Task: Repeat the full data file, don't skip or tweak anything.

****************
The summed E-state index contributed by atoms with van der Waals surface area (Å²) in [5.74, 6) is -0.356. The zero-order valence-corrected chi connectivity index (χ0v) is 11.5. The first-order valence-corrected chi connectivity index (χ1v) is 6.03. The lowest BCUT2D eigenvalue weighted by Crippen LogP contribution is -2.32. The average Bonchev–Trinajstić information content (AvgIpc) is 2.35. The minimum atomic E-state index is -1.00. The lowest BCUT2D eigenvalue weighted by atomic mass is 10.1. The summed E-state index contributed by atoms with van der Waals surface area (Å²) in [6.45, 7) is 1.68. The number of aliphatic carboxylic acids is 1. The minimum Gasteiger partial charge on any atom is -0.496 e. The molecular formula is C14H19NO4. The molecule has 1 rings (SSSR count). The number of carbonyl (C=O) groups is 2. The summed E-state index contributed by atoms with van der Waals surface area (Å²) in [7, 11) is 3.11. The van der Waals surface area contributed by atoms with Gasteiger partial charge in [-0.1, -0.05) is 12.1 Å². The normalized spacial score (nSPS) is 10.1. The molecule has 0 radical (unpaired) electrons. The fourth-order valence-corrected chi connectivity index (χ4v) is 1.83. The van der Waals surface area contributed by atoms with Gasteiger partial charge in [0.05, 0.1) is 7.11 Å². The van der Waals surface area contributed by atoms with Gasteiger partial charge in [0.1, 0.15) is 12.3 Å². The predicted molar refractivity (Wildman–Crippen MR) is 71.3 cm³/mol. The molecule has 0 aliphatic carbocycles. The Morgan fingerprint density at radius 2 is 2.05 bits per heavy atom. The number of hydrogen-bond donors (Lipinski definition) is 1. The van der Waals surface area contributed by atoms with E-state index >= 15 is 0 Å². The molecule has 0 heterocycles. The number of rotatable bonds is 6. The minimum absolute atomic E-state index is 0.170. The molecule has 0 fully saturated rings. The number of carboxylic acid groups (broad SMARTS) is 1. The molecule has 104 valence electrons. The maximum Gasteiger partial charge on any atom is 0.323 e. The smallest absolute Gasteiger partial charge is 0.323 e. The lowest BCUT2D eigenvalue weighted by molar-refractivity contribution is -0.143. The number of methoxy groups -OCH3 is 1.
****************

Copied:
The summed E-state index contributed by atoms with van der Waals surface area (Å²) in [5.74, 6) is -0.356. The zero-order valence-corrected chi connectivity index (χ0v) is 11.5. The first-order valence-corrected chi connectivity index (χ1v) is 6.03. The lowest BCUT2D eigenvalue weighted by Crippen LogP contribution is -2.32. The average Bonchev–Trinajstić information content (AvgIpc) is 2.35. The minimum atomic E-state index is -1.00. The lowest BCUT2D eigenvalue weighted by atomic mass is 10.1. The summed E-state index contributed by atoms with van der Waals surface area (Å²) in [6.45, 7) is 1.68. The number of aliphatic carboxylic acids is 1. The minimum Gasteiger partial charge on any atom is -0.496 e. The molecular formula is C14H19NO4. The molecule has 1 rings (SSSR count). The number of carbonyl (C=O) groups is 2. The summed E-state index contributed by atoms with van der Waals surface area (Å²) in [7, 11) is 3.11. The van der Waals surface area contributed by atoms with Gasteiger partial charge in [-0.1, -0.05) is 12.1 Å². The normalized spacial score (nSPS) is 10.1. The molecule has 0 radical (unpaired) electrons. The fourth-order valence-corrected chi connectivity index (χ4v) is 1.83. The van der Waals surface area contributed by atoms with Gasteiger partial charge in [0.05, 0.1) is 7.11 Å². The van der Waals surface area contributed by atoms with Gasteiger partial charge in [0.1, 0.15) is 12.3 Å². The predicted molar refractivity (Wildman–Crippen MR) is 71.3 cm³/mol. The molecule has 0 aliphatic carbocycles. The Morgan fingerprint density at radius 2 is 2.05 bits per heavy atom. The number of hydrogen-bond donors (Lipinski definition) is 1. The van der Waals surface area contributed by atoms with E-state index >= 15 is 0 Å². The molecule has 0 heterocycles. The number of rotatable bonds is 6. The minimum absolute atomic E-state index is 0.170. The molecule has 0 fully saturated rings. The number of carboxylic acid groups (broad SMARTS) is 1. The molecule has 104 valence electrons. The maximum Gasteiger partial charge on any atom is 0.323 e. The smallest absolute Gasteiger partial charge is 0.323 e. The lowest BCUT2D eigenvalue weighted by molar-refractivity contribution is -0.143. The number of methoxy groups -OCH3 is 1.